Implicit negation, on the other hand, involves negative meaning whose source is pragmatic (presupposition or implicature). For current purposes, we consider the class of “emotive” predicates, which trigger negative inferences, though their negative content is not asserted.

Emotive verbs depict certain emotions or attitudes (hence the term “emotive”) towards the content of an embedded clause, which is presupposed to be true (hence the term “emotive factive”).

The paper then goes on to provide some examples:

Examples of emotive predicates include be amazed, be sorry, be surprised, be lucky, be disappointed, be irritated, regret, etc.

And illustrates the negativity of these terms arises from what is not stated (and later goes on to demonstrate their negativity can be captured using the NPI diagnostic from above):

  1. John was amazed that the tofu was so delicious.
  2. John was lucky that he passed the exam.
  3. John was surprised that he got the last ticket to the game.

Take (1) as an example. The sentence obviously makes an affirmative assertion: it asserts that John experienced a particular psychological state (e.g., amazement) about the fact that the tofu was delicious. Although this is all that is asserted by the sentence, a person who hears an utterance like this is likely to draw a negative inference that John didn’t expect the tofu to be delicious. This negative inference has been characterized in the literature as an implicature, or presupposition. Baker describes the negativity of emotive predicates by saying that they express “a relation of contrariness between a certain fact and some mental or emotional state. For example, we say that we are surprised when a certain fact does not conform to our expectations; relieved when it does not conform to our fears; disappointed when it is not in line with our hopes; and lucky, if it is not in line with some standard set of probabilities.”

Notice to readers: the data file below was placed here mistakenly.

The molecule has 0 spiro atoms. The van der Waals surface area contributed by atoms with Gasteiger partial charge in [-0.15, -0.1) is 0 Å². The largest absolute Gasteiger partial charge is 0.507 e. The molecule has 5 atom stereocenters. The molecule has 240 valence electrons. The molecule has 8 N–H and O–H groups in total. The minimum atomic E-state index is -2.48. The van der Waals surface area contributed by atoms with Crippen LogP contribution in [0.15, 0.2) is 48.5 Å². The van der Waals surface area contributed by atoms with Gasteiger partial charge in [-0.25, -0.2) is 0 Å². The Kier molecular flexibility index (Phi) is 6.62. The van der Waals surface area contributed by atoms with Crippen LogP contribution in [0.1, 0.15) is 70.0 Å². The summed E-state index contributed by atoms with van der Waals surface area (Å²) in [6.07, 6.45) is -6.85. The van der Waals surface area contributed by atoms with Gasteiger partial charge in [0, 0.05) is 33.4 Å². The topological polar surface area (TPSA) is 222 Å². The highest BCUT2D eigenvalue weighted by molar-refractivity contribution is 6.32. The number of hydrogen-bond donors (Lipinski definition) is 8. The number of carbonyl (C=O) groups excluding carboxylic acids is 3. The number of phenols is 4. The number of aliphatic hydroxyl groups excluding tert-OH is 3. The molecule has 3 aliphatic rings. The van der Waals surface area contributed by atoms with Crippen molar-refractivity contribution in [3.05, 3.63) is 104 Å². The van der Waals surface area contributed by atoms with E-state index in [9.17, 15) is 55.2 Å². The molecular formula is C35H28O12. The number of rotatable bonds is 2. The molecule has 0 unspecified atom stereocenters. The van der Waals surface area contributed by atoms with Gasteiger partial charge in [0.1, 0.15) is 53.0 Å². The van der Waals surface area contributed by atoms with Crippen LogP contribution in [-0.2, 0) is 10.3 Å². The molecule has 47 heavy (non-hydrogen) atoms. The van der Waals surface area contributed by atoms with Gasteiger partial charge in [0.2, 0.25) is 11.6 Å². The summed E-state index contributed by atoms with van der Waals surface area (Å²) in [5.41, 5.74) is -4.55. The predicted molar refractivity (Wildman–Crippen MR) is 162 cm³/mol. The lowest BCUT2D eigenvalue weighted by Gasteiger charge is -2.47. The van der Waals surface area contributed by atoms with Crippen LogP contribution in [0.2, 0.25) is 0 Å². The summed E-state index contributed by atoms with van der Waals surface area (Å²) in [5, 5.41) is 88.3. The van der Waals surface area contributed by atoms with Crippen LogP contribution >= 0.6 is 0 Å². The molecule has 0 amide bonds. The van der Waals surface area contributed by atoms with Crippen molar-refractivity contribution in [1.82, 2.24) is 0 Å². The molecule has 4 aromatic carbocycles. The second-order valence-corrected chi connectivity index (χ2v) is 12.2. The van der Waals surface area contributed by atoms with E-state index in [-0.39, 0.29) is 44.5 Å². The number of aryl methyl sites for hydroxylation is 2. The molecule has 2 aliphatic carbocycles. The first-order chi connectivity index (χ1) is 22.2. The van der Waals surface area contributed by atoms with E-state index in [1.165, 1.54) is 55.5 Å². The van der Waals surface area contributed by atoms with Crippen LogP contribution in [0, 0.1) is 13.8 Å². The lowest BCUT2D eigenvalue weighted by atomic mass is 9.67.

Better Left Unsaid

So, bottom line : "non-semantic negative morphemes", what the paper calls "implicit negatives", are morphemes which create a negative context, sufficient to pass the NPI diagnostic, through pragmatics, not semantics, either implicature or presupposition: unstated facts which must be true, either as a cause (presupposition), or as a consequence (implicature), of the stated assertion, if the utterance is to be considered true.


Which is to say, the negativity of "negative non-semantic morphemes" arises from what's not said, but which must necessarily be true nevertheless based on what has been said.

These morphemes tend to be emotive in nature, such as be surprised, be irritated, regret, etc.

¹Resolving the apparent contradiction between the well-supported "strong incremental hypothesis" and the existing body of evidence which suggests "negativity" is processed ex-post-facto, after the positive form of the statement, the assertion, is understood. Interesting stuff.